"It's the superb insights and penetrating writing that make this book remarkable... An extraordinary debut." --The Guardian
    "Enthralling, sharply observed" --Marie Claire
    "Hilarious... The personal and workplace plots are woven together beautifully. Read, cringe, laugh, relate." --Lenny
    "In this cutting commentary on workplace toxicity and how its tendrils can strangle relationships, Winter uses humor to illuminate the state of modern work, family, and friendship." --Elle.com
    "Sassy, sarcastic and sleek, this is a wonderfully brash appraisal of how we live."--Colum McCann
    One of Elle Magazine's 19 Summer Books That Everyone Will Be Talking About
    One of Cosmo's Reads for July
    One of Refinery29's Two New Books to Read in July by Brilliant Debut Authors
    An irreverent and deeply moving comedy about friendship, fertility, and fighting for one’s sanity in a toxic workplace.
    Jen has reached her early thirties and has all but abandoned a once-promising painting career when, spurred by the 2008 economic crisis, she takes a poorly defined job at a feminist nonprofit. The foundation’s ostensible aim is to empower women, but staffers spend all their time devising acronyms for imaginary programs, ruthlessly undermining one another, and stroking the ego of their boss, the larger-than-life celebrity philanthropist Leora Infinitas. Jen’s complicity in this passive-aggressive hellscape only intensifies her feelings of inferiority compared to her two best friends--one a wealthy attorney with a picture-perfect family, the other a passionately committed artist--as does Jen’s apparent inability to have a baby, a source of existential panic that begins to affect her marriage and her already precarious status at the office. As Break in Case of Emergency unfolds, a fateful art exhibition, a surreal boondoggle adventure in Belize, and a devastating personal loss conspire to force Jen to reckon with some hard truths about herself and the people she loves most.
    Jessica Winter’s ferociously intelligent debut novel is a wry satire of celebrity do-goodism as well as an exploration of the difficulty of navigating friendships as they shift to accommodate marriage and family, and the unspoken tensions that can strain even the strongest bonds.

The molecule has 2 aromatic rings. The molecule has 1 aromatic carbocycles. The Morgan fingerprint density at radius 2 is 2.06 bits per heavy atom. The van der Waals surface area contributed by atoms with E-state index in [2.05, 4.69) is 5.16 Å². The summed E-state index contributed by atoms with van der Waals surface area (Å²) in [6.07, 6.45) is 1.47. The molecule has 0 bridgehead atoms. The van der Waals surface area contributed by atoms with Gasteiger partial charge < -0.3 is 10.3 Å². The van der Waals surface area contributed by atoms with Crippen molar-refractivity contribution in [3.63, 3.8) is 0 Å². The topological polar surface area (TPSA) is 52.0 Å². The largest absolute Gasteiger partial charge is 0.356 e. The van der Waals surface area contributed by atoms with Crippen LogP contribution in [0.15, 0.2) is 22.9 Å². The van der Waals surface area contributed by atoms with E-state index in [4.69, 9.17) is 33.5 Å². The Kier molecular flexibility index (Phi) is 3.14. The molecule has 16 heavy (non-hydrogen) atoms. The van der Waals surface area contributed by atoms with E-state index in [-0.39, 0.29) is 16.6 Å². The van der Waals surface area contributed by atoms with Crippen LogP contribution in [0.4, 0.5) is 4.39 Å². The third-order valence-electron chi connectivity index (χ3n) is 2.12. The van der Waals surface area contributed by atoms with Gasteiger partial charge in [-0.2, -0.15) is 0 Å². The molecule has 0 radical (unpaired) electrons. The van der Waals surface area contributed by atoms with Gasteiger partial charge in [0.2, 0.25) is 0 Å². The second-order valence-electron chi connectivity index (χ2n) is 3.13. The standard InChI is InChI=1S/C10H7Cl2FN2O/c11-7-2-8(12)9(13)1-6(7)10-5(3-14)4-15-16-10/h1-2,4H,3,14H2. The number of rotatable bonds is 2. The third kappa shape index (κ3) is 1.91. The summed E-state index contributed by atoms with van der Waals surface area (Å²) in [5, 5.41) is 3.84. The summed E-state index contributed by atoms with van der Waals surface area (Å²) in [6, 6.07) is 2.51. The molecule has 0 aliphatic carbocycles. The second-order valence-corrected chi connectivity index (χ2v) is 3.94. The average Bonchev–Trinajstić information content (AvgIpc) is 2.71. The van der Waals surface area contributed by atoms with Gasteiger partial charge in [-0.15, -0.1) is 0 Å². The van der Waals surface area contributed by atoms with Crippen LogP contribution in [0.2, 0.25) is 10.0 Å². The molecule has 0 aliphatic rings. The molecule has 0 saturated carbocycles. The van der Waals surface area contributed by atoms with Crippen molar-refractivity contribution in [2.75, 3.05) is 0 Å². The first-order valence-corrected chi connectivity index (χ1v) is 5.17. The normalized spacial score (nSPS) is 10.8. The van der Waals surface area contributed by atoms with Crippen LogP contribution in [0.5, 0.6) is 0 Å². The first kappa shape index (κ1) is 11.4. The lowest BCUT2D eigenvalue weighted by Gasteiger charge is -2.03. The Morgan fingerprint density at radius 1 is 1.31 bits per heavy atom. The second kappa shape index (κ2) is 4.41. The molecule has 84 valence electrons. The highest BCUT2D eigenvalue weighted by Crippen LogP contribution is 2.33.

From the Hardcover edition.

  • From the best-selling author of The Dog Stars and The Painter, a luminous, masterful novel of suspense--the story of Celine, an elegant, aristocratic private eye who specializes in reuniting families, trying to make amends for a loss in her own past.
    Working out of her jewel box of an apartment at the base of the Brooklyn Bridge, Celine has made a career of tracking down missing persons, and she has a better record at it than the FBI. But when a young woman, Gabriela, asks for her help, a world of mystery and sorrow opens up. Gabriela's father was a photographer who went missing on the border of Montana and Wyoming. He was assumed to have died from a grizzly mauling, but his body was never found. Now, as Celine and her partner head to Yellowstone National Park, investigating a trail gone cold, it becomes clear that they are being followed--that this is a case someone desperately wants to keep closed. Inspired by the life of Heller’s own remarkable mother, a chic and iconoclastic private eye, Celine is a deeply personal novel, a wildly engrossing story of family, privilege, and childhood loss. Combining the exquisite plotting and gorgeous evocation of nature that have become his hallmarks, Peter Heller gives us his finest work to date.

  • From the internationally best-selling author of Purge and When the Doves Disappeared, a spellbinding new novel set in present-day Helsinki, about a young woman with a fantastical secret who is trying to solve the mystery of her mother's death.